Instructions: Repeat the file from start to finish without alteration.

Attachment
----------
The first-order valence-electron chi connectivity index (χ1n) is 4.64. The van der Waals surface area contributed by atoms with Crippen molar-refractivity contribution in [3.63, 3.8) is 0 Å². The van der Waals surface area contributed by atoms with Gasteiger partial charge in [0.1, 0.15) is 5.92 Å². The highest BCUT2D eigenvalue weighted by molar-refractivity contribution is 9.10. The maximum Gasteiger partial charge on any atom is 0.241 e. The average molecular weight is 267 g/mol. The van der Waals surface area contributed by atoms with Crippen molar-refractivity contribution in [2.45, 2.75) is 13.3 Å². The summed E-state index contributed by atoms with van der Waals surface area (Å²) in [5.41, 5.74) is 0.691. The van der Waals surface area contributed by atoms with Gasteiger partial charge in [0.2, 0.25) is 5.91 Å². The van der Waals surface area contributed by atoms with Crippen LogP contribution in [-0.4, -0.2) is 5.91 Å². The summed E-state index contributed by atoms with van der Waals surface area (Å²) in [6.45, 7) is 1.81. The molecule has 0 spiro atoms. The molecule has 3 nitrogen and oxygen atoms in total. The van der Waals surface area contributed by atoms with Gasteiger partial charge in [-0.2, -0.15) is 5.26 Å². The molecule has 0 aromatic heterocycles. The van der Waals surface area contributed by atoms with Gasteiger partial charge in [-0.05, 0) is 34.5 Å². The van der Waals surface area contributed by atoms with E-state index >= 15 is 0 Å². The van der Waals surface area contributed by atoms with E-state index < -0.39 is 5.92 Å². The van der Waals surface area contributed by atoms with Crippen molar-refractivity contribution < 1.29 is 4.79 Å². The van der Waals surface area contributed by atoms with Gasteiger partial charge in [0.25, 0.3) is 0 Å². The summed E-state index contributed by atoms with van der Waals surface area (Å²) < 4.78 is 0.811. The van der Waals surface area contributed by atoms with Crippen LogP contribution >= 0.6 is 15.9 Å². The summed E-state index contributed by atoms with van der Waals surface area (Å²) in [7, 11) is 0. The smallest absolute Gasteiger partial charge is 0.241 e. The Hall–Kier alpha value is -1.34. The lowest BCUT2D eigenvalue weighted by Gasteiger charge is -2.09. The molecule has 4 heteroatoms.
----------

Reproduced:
The first-order valence-electron chi connectivity index (χ1n) is 4.64. The van der Waals surface area contributed by atoms with Crippen molar-refractivity contribution in [3.63, 3.8) is 0 Å². The van der Waals surface area contributed by atoms with Gasteiger partial charge in [0.1, 0.15) is 5.92 Å². The highest BCUT2D eigenvalue weighted by molar-refractivity contribution is 9.10. The maximum Gasteiger partial charge on any atom is 0.241 e. The average molecular weight is 267 g/mol. The van der Waals surface area contributed by atoms with Crippen molar-refractivity contribution in [2.45, 2.75) is 13.3 Å². The summed E-state index contributed by atoms with van der Waals surface area (Å²) in [5.41, 5.74) is 0.691. The van der Waals surface area contributed by atoms with Gasteiger partial charge in [0.2, 0.25) is 5.91 Å². The van der Waals surface area contributed by atoms with Crippen LogP contribution in [-0.4, -0.2) is 5.91 Å². The summed E-state index contributed by atoms with van der Waals surface area (Å²) in [6.45, 7) is 1.81. The molecule has 0 spiro atoms. The molecule has 3 nitrogen and oxygen atoms in total. The van der Waals surface area contributed by atoms with Gasteiger partial charge in [-0.2, -0.15) is 5.26 Å². The molecule has 0 aromatic heterocycles. The van der Waals surface area contributed by atoms with Gasteiger partial charge in [-0.05, 0) is 34.5 Å². The van der Waals surface area contributed by atoms with E-state index >= 15 is 0 Å². The van der Waals surface area contributed by atoms with E-state index < -0.39 is 5.92 Å². The van der Waals surface area contributed by atoms with Crippen molar-refractivity contribution < 1.29 is 4.79 Å². The van der Waals surface area contributed by atoms with Gasteiger partial charge in [0.25, 0.3) is 0 Å². The summed E-state index contributed by atoms with van der Waals surface area (Å²) < 4.78 is 0.811. The van der Waals surface area contributed by atoms with Crippen LogP contribution >= 0.6 is 15.9 Å². The summed E-state index contributed by atoms with van der Waals surface area (Å²) in [7, 11) is 0. The smallest absolute Gasteiger partial charge is 0.241 e. The Hall–Kier alpha value is -1.34. The lowest BCUT2D eigenvalue weighted by Gasteiger charge is -2.09. The molecule has 4 heteroatoms.